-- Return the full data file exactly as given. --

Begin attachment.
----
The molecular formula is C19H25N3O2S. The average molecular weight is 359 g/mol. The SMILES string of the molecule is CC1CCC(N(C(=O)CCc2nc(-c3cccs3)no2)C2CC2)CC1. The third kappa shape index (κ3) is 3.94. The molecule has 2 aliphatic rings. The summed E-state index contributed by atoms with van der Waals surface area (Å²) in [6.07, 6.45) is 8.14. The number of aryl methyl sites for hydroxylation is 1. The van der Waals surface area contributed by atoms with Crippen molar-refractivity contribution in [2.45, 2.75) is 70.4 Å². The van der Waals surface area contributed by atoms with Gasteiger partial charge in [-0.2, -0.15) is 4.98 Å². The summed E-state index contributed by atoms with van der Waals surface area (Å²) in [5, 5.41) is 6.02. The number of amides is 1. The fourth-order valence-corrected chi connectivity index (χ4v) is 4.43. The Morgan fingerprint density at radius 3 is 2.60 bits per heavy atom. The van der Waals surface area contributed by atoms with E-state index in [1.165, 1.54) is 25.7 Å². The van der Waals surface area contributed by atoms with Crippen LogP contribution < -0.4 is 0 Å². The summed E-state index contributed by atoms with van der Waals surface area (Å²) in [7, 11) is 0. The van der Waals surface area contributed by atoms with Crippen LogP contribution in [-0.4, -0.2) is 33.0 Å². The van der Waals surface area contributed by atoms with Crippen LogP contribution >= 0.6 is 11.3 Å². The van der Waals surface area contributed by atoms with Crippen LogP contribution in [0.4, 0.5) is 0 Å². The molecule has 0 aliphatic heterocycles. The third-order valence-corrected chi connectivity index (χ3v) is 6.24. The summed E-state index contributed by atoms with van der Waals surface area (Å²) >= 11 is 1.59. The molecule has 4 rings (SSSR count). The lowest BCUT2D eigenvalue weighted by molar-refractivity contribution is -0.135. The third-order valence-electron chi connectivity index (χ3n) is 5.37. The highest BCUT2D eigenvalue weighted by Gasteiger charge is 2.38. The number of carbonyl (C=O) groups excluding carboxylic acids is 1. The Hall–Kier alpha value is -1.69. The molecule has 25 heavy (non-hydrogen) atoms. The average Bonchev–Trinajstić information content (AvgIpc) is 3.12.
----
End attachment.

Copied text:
The molecular formula is C19H25N3O2S. The average molecular weight is 359 g/mol. The SMILES string of the molecule is CC1CCC(N(C(=O)CCc2nc(-c3cccs3)no2)C2CC2)CC1. The third kappa shape index (κ3) is 3.94. The molecule has 2 aliphatic rings. The summed E-state index contributed by atoms with van der Waals surface area (Å²) in [6.07, 6.45) is 8.14. The number of aryl methyl sites for hydroxylation is 1. The van der Waals surface area contributed by atoms with Crippen molar-refractivity contribution in [2.45, 2.75) is 70.4 Å². The van der Waals surface area contributed by atoms with Gasteiger partial charge in [-0.2, -0.15) is 4.98 Å². The summed E-state index contributed by atoms with van der Waals surface area (Å²) in [5, 5.41) is 6.02. The number of amides is 1. The fourth-order valence-corrected chi connectivity index (χ4v) is 4.43. The Morgan fingerprint density at radius 3 is 2.60 bits per heavy atom. The van der Waals surface area contributed by atoms with E-state index in [1.165, 1.54) is 25.7 Å². The van der Waals surface area contributed by atoms with Crippen LogP contribution < -0.4 is 0 Å². The summed E-state index contributed by atoms with van der Waals surface area (Å²) in [7, 11) is 0. The van der Waals surface area contributed by atoms with Crippen LogP contribution in [-0.4, -0.2) is 33.0 Å². The van der Waals surface area contributed by atoms with Crippen LogP contribution >= 0.6 is 11.3 Å². The van der Waals surface area contributed by atoms with Crippen LogP contribution in [0.4, 0.5) is 0 Å². The molecule has 0 aliphatic heterocycles. The third-order valence-corrected chi connectivity index (χ3v) is 6.24. The summed E-state index contributed by atoms with van der Waals surface area (Å²) >= 11 is 1.59. The molecule has 4 rings (SSSR count). The lowest BCUT2D eigenvalue weighted by molar-refractivity contribution is -0.135. The third-order valence-electron chi connectivity index (χ3n) is 5.37. The highest BCUT2D eigenvalue weighted by Gasteiger charge is 2.38. The number of carbonyl (C=O) groups excluding carboxylic acids is 1. The Hall–Kier alpha value is -1.69. The molecule has 25 heavy (non-hydrogen) atoms. The average Bonchev–Trinajstić information content (AvgIpc) is 3.12.